I guess approaching 30, I realized that time is very precious and that I needed to be more mindful. It’s a matter of being thoughtful about what you deserve and making sure you demand that in every context. You have to practice it. It’s not easy.
What would be an example of practicing advocating for yourself?
At least professionally, I think you have to take stock of what you know and what you don’t know, what you can offer and what you actually deliver, and make sure you’re communicating that at all times. Just be less fearful and more open about what you’re doing now and what you’re capable of doing in the future. I think other people respond to that and the opportunities come.
What are you teaching your 30s?
I’m trying to teach this period to be more aware of myself, aware of others, to respond from a place of love and reason, and not to be too judgmental. And, when I’m not working super hard, simply enjoy being. All easier said than done. I feel like I’ll be 39-and-a-half before I’ve actually figured out how to do that, but that’s the objective.
Is there anything I haven’t asked that you think is important to mention just about being a smart, ambitious, career-oriented woman? Any advice for women in their 20s who are trying to get where you are, or get to their own place?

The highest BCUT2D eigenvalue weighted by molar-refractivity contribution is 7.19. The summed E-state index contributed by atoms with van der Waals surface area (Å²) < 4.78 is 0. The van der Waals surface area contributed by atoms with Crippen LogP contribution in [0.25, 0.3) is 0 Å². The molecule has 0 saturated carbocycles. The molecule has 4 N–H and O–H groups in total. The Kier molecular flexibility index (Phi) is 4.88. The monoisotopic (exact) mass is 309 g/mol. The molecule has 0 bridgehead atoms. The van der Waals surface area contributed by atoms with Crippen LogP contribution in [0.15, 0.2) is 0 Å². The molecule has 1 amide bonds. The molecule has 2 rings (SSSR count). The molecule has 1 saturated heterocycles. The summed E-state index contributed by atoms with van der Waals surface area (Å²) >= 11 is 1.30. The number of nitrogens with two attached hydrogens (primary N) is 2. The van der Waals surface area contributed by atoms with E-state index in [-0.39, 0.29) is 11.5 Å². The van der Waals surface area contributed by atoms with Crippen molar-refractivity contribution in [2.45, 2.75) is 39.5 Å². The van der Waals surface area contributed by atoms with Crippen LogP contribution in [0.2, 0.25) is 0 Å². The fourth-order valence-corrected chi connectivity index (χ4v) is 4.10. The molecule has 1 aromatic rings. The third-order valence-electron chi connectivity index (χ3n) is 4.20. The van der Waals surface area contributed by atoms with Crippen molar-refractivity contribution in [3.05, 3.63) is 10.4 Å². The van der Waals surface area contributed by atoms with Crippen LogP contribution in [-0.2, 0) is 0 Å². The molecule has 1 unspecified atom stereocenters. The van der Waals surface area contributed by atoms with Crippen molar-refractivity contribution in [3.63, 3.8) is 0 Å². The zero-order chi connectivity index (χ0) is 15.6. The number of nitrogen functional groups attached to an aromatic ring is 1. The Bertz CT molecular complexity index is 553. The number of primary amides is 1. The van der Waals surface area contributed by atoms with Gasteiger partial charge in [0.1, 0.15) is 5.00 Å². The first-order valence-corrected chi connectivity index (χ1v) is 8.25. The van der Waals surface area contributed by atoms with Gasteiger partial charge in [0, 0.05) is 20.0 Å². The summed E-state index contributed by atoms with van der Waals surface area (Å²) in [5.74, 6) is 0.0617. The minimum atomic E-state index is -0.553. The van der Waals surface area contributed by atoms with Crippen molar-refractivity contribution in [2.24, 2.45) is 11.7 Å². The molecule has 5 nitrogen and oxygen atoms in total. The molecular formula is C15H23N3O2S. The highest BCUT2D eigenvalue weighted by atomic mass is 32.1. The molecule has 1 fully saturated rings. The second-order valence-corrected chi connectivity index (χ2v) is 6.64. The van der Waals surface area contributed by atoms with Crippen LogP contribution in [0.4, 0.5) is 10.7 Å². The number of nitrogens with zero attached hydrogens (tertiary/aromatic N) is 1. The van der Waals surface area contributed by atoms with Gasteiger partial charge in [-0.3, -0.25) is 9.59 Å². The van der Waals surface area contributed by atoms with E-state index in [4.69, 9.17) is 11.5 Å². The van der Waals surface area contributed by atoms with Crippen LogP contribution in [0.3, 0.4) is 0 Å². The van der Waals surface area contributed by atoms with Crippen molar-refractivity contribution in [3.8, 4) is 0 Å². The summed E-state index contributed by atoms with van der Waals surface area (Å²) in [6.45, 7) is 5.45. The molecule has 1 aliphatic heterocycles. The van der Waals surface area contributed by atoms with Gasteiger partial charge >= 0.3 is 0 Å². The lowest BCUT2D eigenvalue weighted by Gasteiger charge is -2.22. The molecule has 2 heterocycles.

I recently met with a young woman who wants to do what I’m doing, and she’s really set herself up very well. I encouraged her to continue to meet with people and gain an understanding of what it is that we’re all working at. But I also told her to relax a little bit, enjoy being young and relatively unburdened and not to take on too much pressure prematurely. She didn’t seem very moved by that, but it’s hard to process that advice until it’s probably too late.
Oprah, Martha, Michelle, or Hillary?
Oprah. They’re all amazing women and incredibly accomplished, but I feel like I’ve grown up with Oprah. I’ve known her for 20 years. I’ve seen where she’s come from, what she’s about, and I really admire her. I can’t even articulate it very well. She’s built an empire just out of being herself.